Though it’s fighting an uphill battle, Google seems to be gaining traction with “Accelerated Mobile Pages,” and now plans to launch service by early next year.
Like Facebook’s Instant Articles initiative, Google’s clumsily named service promises publishers faster delivery of their content over mobile devices.
Unlike Facebook’s offering -- and Apple News -- AMP is designed to work across multiple platforms, is open-sourced, and available to any publisher who wants to participate. Of course, Google is also promising partner publishers more prominent display in its search results.
And, publishers and developers are proving receptive. So far, 4,500 developers have started following the project on Google’s Github repository, while 250 contributions of code and documentation have come in, according to the search giant.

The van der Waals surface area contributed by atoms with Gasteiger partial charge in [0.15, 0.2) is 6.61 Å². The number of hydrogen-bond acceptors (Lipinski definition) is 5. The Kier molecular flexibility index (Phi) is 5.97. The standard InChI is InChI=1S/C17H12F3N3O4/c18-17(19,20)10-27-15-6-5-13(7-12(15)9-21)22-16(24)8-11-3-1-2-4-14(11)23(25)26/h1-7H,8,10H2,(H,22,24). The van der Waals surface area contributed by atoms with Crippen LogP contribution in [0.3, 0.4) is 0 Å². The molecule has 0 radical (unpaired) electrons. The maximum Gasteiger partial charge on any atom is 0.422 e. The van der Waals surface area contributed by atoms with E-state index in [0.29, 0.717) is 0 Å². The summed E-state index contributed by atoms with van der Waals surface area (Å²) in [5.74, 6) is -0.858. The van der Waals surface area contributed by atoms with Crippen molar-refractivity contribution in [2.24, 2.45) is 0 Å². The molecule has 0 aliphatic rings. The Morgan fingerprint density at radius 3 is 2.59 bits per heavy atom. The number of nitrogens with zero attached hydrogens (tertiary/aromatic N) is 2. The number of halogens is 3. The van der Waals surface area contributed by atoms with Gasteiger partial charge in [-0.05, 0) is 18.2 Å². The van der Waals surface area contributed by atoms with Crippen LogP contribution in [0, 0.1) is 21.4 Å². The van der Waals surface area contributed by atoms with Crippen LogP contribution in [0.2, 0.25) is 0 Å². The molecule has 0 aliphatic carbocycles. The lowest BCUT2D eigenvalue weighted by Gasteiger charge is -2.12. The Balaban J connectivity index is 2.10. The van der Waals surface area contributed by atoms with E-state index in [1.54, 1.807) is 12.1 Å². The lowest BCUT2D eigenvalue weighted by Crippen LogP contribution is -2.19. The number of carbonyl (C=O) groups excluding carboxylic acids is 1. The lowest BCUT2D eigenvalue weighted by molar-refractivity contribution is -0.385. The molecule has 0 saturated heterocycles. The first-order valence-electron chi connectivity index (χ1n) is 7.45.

What’s more, AOL, Outbrain, OpenX are already developing ads specifically for the project.
That’s in addition to a growing list of publisher partners, including The Washington Post, Buzzfeed, Vox Media, and The Guardian, while big-name partners planning to integrate AMP HTML pages include Twitter, Pinterest, WordPress, LinkedIn, and Adobe Analytics.
The fact remains, however, that Google hasn’t always had the best relationship with publishers, many of whom still accuse the company of leeching off the hard work of those who actually create quality original content.
More troubling are questions about Google’s place in an increasingly mobile world, which have obvious implications for the success of AMP. According to one analysis, a full 50% of mobile users don’t use their devices to search.
That doesn’t necessarily mean mobile users won’t go to Google for other things (like news aggregation), but it does deprive the company of what has long been its key differentiator.